AJAX Without XML HTTP Requests

January 19, 2011

What is AJAX?

Asynchronous JavaScript and XML - AJAX - is what you use to create truly dynamic websites. Ajax is the bridge between application and presentation layers, facilitating lightning fast, instant application of data from the end user to the host and back to the end user. It dynamically changes the data displayed on the page without disrupting the end user or bogging down the client. Although the name is misleading, it is used as a term for any process that can change the content of a web page without unnecessarily reloading other parts of the page.

What are XML HTTP requests?

Passing information from your server to your end user's browser is handled over HTTP in the form of HTML. The browser then takes that info and formats it in a way the end user can view it easily. What if we want to change some of the data in the HTML without loading a whole new HTML document? That's where XML comes in. Your web page needs to tell the browser to ask for the XML from the server; luckily, all browsers have a function called XmlHttpRequest(). Once it's called, it will poll the server for XML data.

Why shouldn't you use XML HTTP requests?

A long time ago, in a galaxy far, far away, Microsoft invented the XmlHttpRequest() object for Microsoft Exchange Server 2000. As with all first generation technologies, everyone wanted to use it, and some people implemented it differently. IE didn't even have native support until 2006, and there are still some discrepancies in various browsers when studying the OnReadyStateChange event listener. There is also an issue with cross-domain requests. When the internet was young, JavaScript hackers would steal users' identity by pulling information from secure websites and posting it to their own, stealing bank account numbers, credit cards, etc. Now that the internet has grown up a bit, people with large networks and many servers have found use for sending data across domains, but it's still not possible with XML HTTP requests.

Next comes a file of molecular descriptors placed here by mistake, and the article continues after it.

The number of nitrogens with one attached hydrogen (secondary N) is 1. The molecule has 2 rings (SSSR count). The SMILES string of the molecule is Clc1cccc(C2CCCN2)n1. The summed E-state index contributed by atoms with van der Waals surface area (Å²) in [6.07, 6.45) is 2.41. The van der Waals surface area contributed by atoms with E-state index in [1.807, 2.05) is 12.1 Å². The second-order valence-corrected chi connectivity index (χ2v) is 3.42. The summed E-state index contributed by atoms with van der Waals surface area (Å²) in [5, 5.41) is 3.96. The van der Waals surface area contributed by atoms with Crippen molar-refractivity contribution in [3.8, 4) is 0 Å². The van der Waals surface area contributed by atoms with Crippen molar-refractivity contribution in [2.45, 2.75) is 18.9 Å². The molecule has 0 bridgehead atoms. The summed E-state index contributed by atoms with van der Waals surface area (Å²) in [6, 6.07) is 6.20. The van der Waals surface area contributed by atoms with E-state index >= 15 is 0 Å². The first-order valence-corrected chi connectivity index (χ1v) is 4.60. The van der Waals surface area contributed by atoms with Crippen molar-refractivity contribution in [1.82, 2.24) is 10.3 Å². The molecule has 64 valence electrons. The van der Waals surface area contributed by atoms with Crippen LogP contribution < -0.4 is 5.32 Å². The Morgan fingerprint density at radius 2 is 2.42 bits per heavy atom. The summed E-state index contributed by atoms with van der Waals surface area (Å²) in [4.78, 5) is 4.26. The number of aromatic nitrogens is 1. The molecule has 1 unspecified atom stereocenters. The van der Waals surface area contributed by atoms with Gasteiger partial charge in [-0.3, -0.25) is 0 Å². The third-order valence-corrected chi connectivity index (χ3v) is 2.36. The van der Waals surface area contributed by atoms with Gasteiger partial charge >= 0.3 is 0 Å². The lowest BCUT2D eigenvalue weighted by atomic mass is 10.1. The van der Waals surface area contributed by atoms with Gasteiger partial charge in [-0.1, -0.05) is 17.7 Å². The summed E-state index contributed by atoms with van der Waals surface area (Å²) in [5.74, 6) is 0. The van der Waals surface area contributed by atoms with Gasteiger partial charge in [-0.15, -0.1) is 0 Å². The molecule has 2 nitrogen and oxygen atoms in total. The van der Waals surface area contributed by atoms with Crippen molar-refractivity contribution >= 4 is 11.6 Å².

What's an Alternative?

Using JavaScript, you can create client side scripts whose source is built with server side scripts, passing variables in the URL. Here's an example of a basic web page with local JavaScript, a few checkboxes for human interaction, and a table with some information that we want to change. View source on the page below to see the outline.


Looking at the three JavaScript functions, the first (clearTags) automatically clears out the checkboxes on load, the second (check(box)) makes sure that only one box is checked at a time, the third (createScript) is the interesting one; it uses the createElement() function to create an external JavaScript, the source of which is written in PHP. I have provided a sample script below to explain what I mean. First, we get the variable from the URL using the $_GET super global. Then, we process the variable with a switch, but you might use this opportunity to grab info from a database or other program. Finally, we print code which the browser will translate to JavaScript and execute.

<code>&lt;?PHP
//First we get the variable from the URL
$foo=$_GET['foo'];
//Here's the switch to process the variable
switch ($foo){
case 'foo' : print "var E=document.getElementById('data'); E.innerHTML='bar'; "; break;
case 'fooo' : print "var E=document.getElementById('data'); E.innerHTML='barr'; "; break;
case 'ffoo' : print "var E=document.getElementById('data'); E.innerHTML='baar'; "; break;